Keeping the family legacy alive

My mother-in-law has just sold her home in Markdale, Ont. Her father had purchased the home in 1920 and it has been in the family for 92 years.
Annually, our family would travel to meet gramma and grampa, and it was always to the family home.
Their cousins from Waterloo and Inglewood joined our sons at Markdale, and the kids would play on the back lawn. We would hold family reunions there every other year and every few years, we would gather for the annual family photograph.
As grandchildren came along, the family grew. For almost a decade, the size did not change. And then the grandchildren began bringing girlfriends and boyfriends along and the size of the family expanded again.
When it came time to sell, my youngest son in South Korea wondered if we could just put a bunch of money together and keep the Markdale home in the family. The home carried some of the best memories of our children’s youth, and they heard the stories and history of that Foster side of the family.
My parents built a cabin on Rainy Lake in 1967. It was a centennial project for the family. Forty-five years later, it is the place where my sister’s sons and my sons look to return to every year.
They’ll come to Fort Frances, but the focus of their summer arrival here is a cabin on an island in Rainy Lake. They learned to swim from the rock in front of the cabin with their grandparents and swam the circuit.
This year’s warm water will have them revisiting the circuit.
The canoe, the kayak, the sailboats, and paddleboat all will be launched and used. With their brawn, the flagpole will be lowered, new rope installed, and the Canadian flag again will fly over the cabin.
Time will be spent fishing, and stories and teasing will occur. Friends from the island will join us for a meal or two.
The cabin has become the family destination.
I was reminded about this on Sunday while visiting my friend, Tara Pedesky, on the other side of our island. Her son, now the fourth generation to be at the family cabin, wrote a term paper at school this year about the legacy that his grandparents, Don and Layna Johnson, had created for their great-grandchildren at Norway Island on Rainy Lake.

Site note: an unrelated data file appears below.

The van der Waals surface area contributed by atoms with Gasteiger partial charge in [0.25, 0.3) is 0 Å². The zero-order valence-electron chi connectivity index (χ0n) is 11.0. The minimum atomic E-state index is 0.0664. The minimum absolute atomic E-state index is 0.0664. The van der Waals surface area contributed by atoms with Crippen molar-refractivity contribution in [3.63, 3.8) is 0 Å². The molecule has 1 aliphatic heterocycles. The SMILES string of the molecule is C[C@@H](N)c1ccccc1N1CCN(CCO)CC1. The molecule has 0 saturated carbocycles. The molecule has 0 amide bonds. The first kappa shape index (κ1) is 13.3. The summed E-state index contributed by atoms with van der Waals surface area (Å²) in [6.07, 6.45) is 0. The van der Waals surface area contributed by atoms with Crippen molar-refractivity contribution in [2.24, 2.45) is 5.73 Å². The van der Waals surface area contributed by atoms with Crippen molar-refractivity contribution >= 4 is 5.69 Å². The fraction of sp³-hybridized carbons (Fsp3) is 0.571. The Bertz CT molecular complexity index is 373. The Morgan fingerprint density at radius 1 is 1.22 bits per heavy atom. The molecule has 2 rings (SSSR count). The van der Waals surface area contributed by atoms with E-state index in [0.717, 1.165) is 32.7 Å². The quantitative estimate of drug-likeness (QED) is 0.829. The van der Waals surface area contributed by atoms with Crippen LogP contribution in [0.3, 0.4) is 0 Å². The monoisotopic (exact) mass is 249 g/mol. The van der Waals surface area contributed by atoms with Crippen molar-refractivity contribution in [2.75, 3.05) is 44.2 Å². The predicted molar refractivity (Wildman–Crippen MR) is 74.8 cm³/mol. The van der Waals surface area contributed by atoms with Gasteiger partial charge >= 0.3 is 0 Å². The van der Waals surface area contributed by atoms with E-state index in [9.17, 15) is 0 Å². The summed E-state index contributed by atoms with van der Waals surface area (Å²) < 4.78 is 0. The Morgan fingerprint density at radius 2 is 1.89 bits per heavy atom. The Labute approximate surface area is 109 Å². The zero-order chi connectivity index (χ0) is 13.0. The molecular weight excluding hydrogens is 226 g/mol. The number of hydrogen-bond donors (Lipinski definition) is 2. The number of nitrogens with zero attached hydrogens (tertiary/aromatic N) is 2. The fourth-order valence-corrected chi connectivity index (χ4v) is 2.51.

The “Johnson Journals,” a diary that Don Johnson wrote every day of his life on Rainy Lake, tells the story of the family’s life. Excerpts from the diaries of Don Johnson, edited by their grandfather, Bern, are published weekly in the Falls Daily Journal and several books also have been published.
The stories from the diaries tell a remarkable story of year-round life on an island on Rainy Lake.
Every Memorial weekend, the extended Johnson family—and now great-grandchildren—meet at Norway Island for the annual spring clean-up of the island and cabins in preparation for the summer.
It is a battalion of workers, and everything is made ready for the summer. Cousins, aunts, uncles, and parents all join in. It is an annual family reunion.
Stories are told and retold, and the legacy of family that Don and Layna created is reinforced with every member.
I have heard similar stories across the district. It might not be a cabin, but instead a family homestead that continues to be used by another generation. It might be the home where grandparents still live and family are close by.
How does the next generation carry on the legacy of great-grandparents, and transfer the warmth and good family feelings that abound in their lives at those locations where families continue to gravitate to?
What values learned from the oldest generation will this generation pass on to their children?
It is a question I think a lot of families grapple in making decisions about family homes, farms, businesses, and cabins.

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